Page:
While almost three in 10 (28%) users of sugar and sweeteners in Germany believe stevia is good for their health, new research from Mintel reveals more education is needed by stevia brands if usage is to increase. Indeed, latest research from Mintel finds there remains a core group of consumers who do not know if stevia is healthy (29%) or say it is neither good nor bad for their health (31%).

It seems stevia in Germany is benefiting from positive perceptions amongst some consumers in regards its naturalness and healthfulness. Indeed, when asked which sugar and sweeteners products are good for health, stevia (28%) fares well with German consumers, outperforming agave (27%), raw sugar (15%), brown sugar (15%), as well other high intensity sweeteners including saccharin (4%) and aspartame (2%). Only honey (68%) and maple syrup (33%) have better health perceptions, likely to be due to consumers’ high level of familiarity with these products.

Indeed, natural alternatives to sugar are gaining stronger interest in Germany, with nearly four in 10 (38%) Germans indicating an interest in seeing more naturally sweetened diet products, a figure which rises to as many as 42% of 16-24 year olds. But while almost three in 10 (28%) users of sugar and sweeteners perceive stevia as good for their health, over one in 10 (13%) perceive stevia as bad for their health.

Katya Witham, Senior Food and Drink German Analyst at Mintel, said:

As obesity creeps up on the nation, stevia’s plant-based origin makes it an attractive sweetener for health conscious German consumers. But lack of familiarity with stevia indicates that more educational efforts are required from the German food and drink industry to drive usage, which is then set to present considerable future opportunities for the stevia market.”

Stevia goes beyond sugar and sweeteners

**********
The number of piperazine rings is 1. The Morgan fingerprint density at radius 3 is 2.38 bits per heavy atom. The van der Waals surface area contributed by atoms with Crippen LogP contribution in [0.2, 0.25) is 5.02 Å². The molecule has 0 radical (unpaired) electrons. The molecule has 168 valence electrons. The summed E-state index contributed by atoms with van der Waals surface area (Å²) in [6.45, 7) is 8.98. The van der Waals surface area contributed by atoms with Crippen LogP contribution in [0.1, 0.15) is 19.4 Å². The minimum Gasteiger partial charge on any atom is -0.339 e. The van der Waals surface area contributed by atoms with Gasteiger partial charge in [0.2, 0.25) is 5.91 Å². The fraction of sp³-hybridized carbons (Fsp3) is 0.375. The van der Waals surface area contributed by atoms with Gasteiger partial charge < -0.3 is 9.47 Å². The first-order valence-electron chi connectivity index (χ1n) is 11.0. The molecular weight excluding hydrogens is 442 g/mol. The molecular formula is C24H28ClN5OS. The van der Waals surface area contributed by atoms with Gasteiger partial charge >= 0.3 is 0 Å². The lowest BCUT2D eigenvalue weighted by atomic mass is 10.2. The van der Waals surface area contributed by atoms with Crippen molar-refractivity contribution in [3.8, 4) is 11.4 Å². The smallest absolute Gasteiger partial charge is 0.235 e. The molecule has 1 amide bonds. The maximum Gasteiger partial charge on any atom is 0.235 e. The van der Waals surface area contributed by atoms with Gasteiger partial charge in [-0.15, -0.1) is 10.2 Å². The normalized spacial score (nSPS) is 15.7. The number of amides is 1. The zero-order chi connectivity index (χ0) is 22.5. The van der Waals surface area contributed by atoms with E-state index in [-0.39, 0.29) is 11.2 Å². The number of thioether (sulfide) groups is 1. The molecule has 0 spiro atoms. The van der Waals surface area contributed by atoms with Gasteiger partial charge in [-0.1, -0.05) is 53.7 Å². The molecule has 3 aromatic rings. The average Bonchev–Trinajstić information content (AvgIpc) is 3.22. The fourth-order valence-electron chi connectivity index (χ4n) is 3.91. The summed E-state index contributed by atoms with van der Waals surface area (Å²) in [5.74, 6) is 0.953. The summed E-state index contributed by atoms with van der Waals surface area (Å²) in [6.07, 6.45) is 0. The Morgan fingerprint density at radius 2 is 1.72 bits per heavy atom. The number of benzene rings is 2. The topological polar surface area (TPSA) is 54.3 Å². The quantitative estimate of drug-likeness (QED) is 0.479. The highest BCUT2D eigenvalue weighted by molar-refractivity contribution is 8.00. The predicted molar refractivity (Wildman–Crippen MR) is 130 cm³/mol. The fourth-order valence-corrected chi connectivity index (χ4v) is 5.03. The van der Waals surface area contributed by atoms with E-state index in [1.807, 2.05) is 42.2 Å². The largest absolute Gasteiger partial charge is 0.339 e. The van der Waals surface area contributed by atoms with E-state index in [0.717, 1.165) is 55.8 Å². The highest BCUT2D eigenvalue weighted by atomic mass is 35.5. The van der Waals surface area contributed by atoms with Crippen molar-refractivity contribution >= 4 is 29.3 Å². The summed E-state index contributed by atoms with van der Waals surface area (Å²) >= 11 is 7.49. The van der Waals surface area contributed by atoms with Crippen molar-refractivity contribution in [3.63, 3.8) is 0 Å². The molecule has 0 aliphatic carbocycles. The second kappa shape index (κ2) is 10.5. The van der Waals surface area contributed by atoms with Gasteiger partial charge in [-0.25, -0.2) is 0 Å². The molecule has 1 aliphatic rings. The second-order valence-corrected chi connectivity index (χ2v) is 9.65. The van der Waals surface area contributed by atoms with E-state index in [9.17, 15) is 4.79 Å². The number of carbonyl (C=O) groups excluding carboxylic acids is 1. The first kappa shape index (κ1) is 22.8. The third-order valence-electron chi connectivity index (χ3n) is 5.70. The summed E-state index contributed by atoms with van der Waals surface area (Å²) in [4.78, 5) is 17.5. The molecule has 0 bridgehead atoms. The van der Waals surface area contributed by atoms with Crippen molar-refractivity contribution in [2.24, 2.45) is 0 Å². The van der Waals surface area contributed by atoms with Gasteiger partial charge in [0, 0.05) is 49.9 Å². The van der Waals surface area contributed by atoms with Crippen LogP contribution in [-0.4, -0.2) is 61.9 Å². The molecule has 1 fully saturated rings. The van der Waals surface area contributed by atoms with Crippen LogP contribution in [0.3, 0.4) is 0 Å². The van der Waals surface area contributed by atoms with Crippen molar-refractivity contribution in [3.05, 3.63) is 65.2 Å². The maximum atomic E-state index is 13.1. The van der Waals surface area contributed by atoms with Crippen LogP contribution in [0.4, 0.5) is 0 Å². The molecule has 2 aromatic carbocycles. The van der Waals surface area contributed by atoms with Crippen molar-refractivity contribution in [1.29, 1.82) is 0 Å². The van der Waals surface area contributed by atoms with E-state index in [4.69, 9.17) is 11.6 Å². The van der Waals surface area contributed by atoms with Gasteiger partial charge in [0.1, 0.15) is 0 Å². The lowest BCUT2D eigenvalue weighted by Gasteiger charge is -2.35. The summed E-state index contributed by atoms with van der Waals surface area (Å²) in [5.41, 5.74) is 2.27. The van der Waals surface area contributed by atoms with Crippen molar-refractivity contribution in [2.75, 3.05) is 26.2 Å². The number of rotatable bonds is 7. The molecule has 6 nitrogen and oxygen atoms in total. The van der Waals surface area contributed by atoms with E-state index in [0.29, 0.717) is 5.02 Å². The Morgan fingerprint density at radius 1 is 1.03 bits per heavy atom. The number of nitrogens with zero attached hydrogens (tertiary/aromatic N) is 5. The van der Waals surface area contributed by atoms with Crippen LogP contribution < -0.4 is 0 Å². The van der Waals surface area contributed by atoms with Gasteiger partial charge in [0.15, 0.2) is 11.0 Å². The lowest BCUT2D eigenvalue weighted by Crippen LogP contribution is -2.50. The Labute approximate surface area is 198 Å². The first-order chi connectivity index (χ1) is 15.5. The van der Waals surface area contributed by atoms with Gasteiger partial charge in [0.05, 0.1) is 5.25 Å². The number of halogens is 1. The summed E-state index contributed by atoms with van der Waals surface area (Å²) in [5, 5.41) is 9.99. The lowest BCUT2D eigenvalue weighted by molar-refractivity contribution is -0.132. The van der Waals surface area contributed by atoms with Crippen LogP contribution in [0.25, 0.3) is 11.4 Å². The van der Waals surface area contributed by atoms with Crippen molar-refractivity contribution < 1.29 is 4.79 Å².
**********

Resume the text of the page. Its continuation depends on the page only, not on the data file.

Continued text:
But while Mintel’s research highlights room for growth in consumer usage, Mintel’s Global New Products Database (GNPD) finds there has been a distinct growth in the use of stevia across food and drink categories in Germany. Indeed, less than five years ago 100% of product launches containing stevia fell into the sweeteners and sugar category, since then, new product development has reflected growing consumer interest in plant-based substitutes for sugar, with stevia catching on in many other product categories. Between July 2014 and June 2015, as many as 16% of hot beverage launches in Germany contained stevia and some 14% of juice drink launches also had stevia added, while the same was true of sugar and gum confectionery (14%). Meanwhile, as many as 11% of chocolate product launches also contained stevia.

2014 saw major food and drink brands launching their first stevia-based products in Germany, bringing stevia to a more prominent position. While multinationals have taken the lead on stevia innovation in Germany, smaller players will likely follow suit in the near future. What is more, stevia’s popularity appears to be growing not only in pre-prepared food and drink products, but also as a tabletop sweetener. Major sweetener brands have now launched a variety of stevia-based sweetener products in Germany, while retailers have introduced their own brand versions of tabletop stevia sweeteners.” Katya continues.

Meanwhile, it seems many Germans are resorting to limiting their sugar intake as one of the first steps to losing weight. Among German consumers concerned about their weight, almost one-third (31%) have taken action to cut down on sugary foods and drinks, highlighting the growing need for products with reduced sugar.

But while consumers are keen to cut down their sugar intake, they are also suspicious about sweeteners and additives. Today, almost 60% of Germans admit that they are wary of the ingredients, such as sweeteners and other additives, that go into diet food products to make them low calorie.

Press review copies of the research and interviews with Senior Food and Drink Analyst Katya Witham, are available on request from the press office. 

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